Do you have any response to the estate of Ana Mendieta’s allegations that you appropriated her work?
None at all?
The reason I ask is I think it complicates the feminist argument for some people.
I think time will have an answer to that.
This movie has elicited strong reactions, good and bad, and even some of the good reviews allow that it’s sure to be divisive. Do you like being divisive?
I don’t think of myself either retrospectively or as a sort of... that’s marketing. “Let’s be divisive.” I do what I feel I’m good at doing.
Do you think about the audience and how they’ll respond?
I think a movie is completed in the eyes of who sees the film. Does this mean I am thinking of the movie as a generic product that has to go and please a vast audience? No. Am I thinking with my movies that I want to provoke and engage an audience? Yes. Do I want a very large audience? Of course.
What did you think when Tilda came out as the actor who plays Josef Klemperer?
She said she plays Lutz Ebersdorf, the actor who plays Klemperer.
Right. It seemed like there was an attempt at a ruse, with the Lutz Ebersdorf IMDb page, and then she came out and confirmed what many people suspected. I wonder how you experienced that.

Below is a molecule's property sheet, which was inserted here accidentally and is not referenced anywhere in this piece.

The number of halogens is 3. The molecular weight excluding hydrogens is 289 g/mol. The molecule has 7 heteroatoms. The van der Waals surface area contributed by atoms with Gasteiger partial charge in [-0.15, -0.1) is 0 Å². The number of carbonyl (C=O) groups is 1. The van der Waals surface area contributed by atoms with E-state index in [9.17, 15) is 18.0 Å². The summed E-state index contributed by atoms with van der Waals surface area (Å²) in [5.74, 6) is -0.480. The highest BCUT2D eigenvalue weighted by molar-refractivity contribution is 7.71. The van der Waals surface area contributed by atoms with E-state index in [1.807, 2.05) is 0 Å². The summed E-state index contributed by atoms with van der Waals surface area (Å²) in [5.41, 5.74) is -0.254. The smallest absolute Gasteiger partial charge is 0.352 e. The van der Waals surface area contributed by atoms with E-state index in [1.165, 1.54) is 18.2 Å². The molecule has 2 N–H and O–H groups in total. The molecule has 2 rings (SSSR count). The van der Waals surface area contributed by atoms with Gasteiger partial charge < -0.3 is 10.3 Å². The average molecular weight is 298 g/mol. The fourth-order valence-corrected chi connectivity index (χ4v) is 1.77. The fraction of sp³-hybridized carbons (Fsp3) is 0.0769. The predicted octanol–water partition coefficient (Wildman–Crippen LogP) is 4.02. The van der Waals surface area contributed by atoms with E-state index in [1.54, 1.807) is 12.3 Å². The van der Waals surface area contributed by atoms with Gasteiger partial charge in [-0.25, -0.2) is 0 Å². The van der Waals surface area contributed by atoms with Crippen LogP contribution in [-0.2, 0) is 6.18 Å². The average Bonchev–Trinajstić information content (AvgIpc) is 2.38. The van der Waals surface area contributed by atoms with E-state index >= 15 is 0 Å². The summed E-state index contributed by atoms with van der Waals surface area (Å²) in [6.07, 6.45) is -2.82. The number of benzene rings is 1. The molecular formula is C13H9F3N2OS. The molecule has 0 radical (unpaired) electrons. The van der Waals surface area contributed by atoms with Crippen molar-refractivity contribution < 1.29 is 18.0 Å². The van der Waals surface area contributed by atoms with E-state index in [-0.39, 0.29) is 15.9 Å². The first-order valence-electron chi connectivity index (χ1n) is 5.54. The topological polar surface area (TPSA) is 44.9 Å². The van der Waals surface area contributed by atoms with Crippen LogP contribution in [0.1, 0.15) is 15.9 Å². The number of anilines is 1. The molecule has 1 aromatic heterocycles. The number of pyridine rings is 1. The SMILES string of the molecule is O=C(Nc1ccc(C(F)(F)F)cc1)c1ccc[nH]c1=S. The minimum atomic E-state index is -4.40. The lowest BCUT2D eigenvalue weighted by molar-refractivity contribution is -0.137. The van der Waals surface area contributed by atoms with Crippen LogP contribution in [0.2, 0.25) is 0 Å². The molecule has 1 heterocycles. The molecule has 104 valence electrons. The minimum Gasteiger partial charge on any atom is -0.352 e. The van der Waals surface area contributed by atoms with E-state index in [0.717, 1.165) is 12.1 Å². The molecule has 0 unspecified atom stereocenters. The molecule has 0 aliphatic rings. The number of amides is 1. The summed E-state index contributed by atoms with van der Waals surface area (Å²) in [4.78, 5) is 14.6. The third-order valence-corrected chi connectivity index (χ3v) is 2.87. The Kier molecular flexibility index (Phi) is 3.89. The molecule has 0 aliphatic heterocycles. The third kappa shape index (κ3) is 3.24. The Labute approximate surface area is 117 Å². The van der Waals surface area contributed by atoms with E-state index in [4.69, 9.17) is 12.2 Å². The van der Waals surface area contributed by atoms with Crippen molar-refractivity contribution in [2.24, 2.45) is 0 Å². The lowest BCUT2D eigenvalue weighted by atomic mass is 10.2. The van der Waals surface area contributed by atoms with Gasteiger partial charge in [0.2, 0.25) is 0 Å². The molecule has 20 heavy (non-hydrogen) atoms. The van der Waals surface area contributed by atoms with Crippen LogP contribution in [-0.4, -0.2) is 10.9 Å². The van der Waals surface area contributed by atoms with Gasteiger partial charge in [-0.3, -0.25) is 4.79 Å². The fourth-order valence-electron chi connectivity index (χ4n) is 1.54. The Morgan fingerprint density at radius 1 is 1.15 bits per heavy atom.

I didn’t experience it, I was part of the conversation about it. The conversation was that when I got the beautiful script that Kajganich wrote, I wanted Tilda to be the three characters in the movie that in a way represent the universal idea of psyche from Freud: the id, the ego, and the superego. She was game immediately. Then she felt that it was good to be only Madame Blanc, in terms of what the people knew about her. I was game for that as well. But then during the filming, some mole in the crew may have said something to somebody and paparazzi came and took a picture of her in makeup, exposing the possibility that man was her. This increased and increased and increased in such a way that it became kind of redundant not to address it. The most important thing is Josef Klemperer is, for me, the hook upon which you hang yourself to go through the film, only to basically lose ground, as Klemperer does.